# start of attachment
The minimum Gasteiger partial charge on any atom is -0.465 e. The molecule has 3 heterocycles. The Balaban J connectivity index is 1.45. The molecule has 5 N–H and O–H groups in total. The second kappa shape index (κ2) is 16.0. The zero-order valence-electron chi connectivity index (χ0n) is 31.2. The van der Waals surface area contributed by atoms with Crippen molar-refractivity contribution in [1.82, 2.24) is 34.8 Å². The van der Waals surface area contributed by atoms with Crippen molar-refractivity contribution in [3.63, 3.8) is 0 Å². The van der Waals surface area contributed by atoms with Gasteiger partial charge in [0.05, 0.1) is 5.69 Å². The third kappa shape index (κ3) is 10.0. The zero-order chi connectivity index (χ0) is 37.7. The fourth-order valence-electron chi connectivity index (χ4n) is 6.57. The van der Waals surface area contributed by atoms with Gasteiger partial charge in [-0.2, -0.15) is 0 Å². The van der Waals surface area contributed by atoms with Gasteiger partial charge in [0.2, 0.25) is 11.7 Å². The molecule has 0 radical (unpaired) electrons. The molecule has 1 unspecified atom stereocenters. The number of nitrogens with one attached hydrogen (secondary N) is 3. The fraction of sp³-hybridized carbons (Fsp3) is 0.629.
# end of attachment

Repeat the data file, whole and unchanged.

The minimum Gasteiger partial charge on any atom is -0.465 e. The molecule has 3 heterocycles. The Balaban J connectivity index is 1.45. The molecule has 5 N–H and O–H groups in total. The second kappa shape index (κ2) is 16.0. The zero-order valence-electron chi connectivity index (χ0n) is 31.2. The van der Waals surface area contributed by atoms with Crippen molar-refractivity contribution in [1.82, 2.24) is 34.8 Å². The van der Waals surface area contributed by atoms with Crippen molar-refractivity contribution in [3.63, 3.8) is 0 Å². The van der Waals surface area contributed by atoms with Gasteiger partial charge in [0.05, 0.1) is 5.69 Å². The third kappa shape index (κ3) is 10.0. The zero-order chi connectivity index (χ0) is 37.7. The fourth-order valence-electron chi connectivity index (χ4n) is 6.57. The van der Waals surface area contributed by atoms with Gasteiger partial charge in [-0.2, -0.15) is 0 Å². The van der Waals surface area contributed by atoms with Gasteiger partial charge in [0.2, 0.25) is 11.7 Å². The molecule has 0 radical (unpaired) electrons. The molecule has 1 unspecified atom stereocenters. The number of nitrogens with one attached hydrogen (secondary N) is 3. The fraction of sp³-hybridized carbons (Fsp3) is 0.629.